Chagas disease after organ transplantation--Los Angeles, California, 2006

TitleChagas disease after organ transplantation--Los Angeles, California, 2006
Publication TypeJournal Article
Year of Publication2006
JournalMMWR Morb Mortal Wkly Rep
Pagination798 - 800
Date PublishedJul 28
ISSN1545-861X (Electronic) 0149-2195 (Linking)
Accession Number16874295
Keywords*Tissue Donors, Aged, Animals, Chagas Disease / *transmission, Fluorescent Antibody Technique, Heart Transplantation / *adverse effects, Humans, Los Angeles, Male, Middle Aged, Radioimmunoprecipitation Assay, Trypanosoma cruzi / *isolation & purification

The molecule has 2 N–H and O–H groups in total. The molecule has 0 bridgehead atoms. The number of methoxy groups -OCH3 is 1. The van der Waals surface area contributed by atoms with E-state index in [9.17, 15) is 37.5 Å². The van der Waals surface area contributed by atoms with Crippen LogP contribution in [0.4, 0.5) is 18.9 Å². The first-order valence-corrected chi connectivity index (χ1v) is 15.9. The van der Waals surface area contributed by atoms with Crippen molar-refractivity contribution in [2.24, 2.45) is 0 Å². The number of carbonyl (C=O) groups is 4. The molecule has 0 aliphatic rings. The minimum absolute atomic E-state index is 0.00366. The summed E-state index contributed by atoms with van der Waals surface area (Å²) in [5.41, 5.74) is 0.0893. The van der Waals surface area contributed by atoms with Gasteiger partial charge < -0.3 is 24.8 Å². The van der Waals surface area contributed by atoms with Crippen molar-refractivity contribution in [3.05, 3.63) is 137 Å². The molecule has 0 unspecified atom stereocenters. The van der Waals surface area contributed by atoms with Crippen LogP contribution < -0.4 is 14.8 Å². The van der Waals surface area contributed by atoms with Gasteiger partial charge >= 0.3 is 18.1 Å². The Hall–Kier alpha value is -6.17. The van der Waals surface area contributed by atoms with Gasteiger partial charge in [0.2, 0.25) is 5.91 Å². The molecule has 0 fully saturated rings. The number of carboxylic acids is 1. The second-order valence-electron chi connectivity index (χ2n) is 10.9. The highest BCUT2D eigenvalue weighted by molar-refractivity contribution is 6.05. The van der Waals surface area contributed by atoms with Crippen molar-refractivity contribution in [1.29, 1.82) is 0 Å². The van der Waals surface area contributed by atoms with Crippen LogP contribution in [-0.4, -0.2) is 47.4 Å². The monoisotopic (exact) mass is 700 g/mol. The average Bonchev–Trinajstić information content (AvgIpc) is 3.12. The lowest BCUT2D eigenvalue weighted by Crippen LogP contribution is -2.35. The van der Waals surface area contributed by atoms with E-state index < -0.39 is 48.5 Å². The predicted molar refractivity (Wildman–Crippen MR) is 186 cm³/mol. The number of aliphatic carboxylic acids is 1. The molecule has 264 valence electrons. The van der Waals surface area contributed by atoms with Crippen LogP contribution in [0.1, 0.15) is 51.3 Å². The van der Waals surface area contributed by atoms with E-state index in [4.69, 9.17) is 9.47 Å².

Chagas disease is an infection caused by the parasite Trypanosoma cruzi. Reduviids (i.e., "kissing bugs") transmit the parasite through infected feces. T. cruzi also can be transmitted congenitally and through blood transfusion or organ transplantation. The infection is lifelong if left untreated; the majority of infected persons are asymptomatic, and their disease remains undiagnosed. Although routine serologic testing of organ and blood donors is performed in areas of Latin America where Chagas disease is endemic, no T. cruzi screening test is licensed in the United States. However, seroprevalence studies using research tests have documented the presence of T. cruzi antibodies in U.S. blood and organ donor populations. This report describes two cases of acute Chagas disease in heart transplant recipients reported by two Los Angeles County hospitals in February 2006. In the United States, one previous report documented T. cruzi transmission through solid organ transplantation, in which three organ recipients were infected.

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